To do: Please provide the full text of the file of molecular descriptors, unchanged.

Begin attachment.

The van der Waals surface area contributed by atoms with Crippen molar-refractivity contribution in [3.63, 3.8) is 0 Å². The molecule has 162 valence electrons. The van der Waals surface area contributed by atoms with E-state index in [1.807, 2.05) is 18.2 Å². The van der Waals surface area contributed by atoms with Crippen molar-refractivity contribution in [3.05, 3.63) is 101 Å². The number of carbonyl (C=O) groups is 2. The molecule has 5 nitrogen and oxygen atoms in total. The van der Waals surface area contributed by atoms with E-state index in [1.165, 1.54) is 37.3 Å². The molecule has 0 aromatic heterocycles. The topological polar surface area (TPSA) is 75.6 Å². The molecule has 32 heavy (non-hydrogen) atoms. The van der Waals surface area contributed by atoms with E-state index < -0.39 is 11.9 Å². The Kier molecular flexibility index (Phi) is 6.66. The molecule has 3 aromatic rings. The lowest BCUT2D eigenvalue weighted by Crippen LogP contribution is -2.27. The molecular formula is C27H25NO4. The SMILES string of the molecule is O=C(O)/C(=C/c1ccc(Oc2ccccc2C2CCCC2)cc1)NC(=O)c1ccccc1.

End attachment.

The van der Waals surface area contributed by atoms with Crippen molar-refractivity contribution in [3.63, 3.8) is 0 Å². The molecule has 162 valence electrons. The van der Waals surface area contributed by atoms with E-state index in [1.807, 2.05) is 18.2 Å². The van der Waals surface area contributed by atoms with Crippen molar-refractivity contribution in [3.05, 3.63) is 101 Å². The number of carbonyl (C=O) groups is 2. The molecule has 5 nitrogen and oxygen atoms in total. The van der Waals surface area contributed by atoms with E-state index in [1.165, 1.54) is 37.3 Å². The molecule has 0 aromatic heterocycles. The topological polar surface area (TPSA) is 75.6 Å². The molecule has 32 heavy (non-hydrogen) atoms. The van der Waals surface area contributed by atoms with E-state index < -0.39 is 11.9 Å². The Kier molecular flexibility index (Phi) is 6.66. The molecule has 3 aromatic rings. The lowest BCUT2D eigenvalue weighted by Crippen LogP contribution is -2.27. The molecular formula is C27H25NO4. The SMILES string of the molecule is O=C(O)/C(=C/c1ccc(Oc2ccccc2C2CCCC2)cc1)NC(=O)c1ccccc1.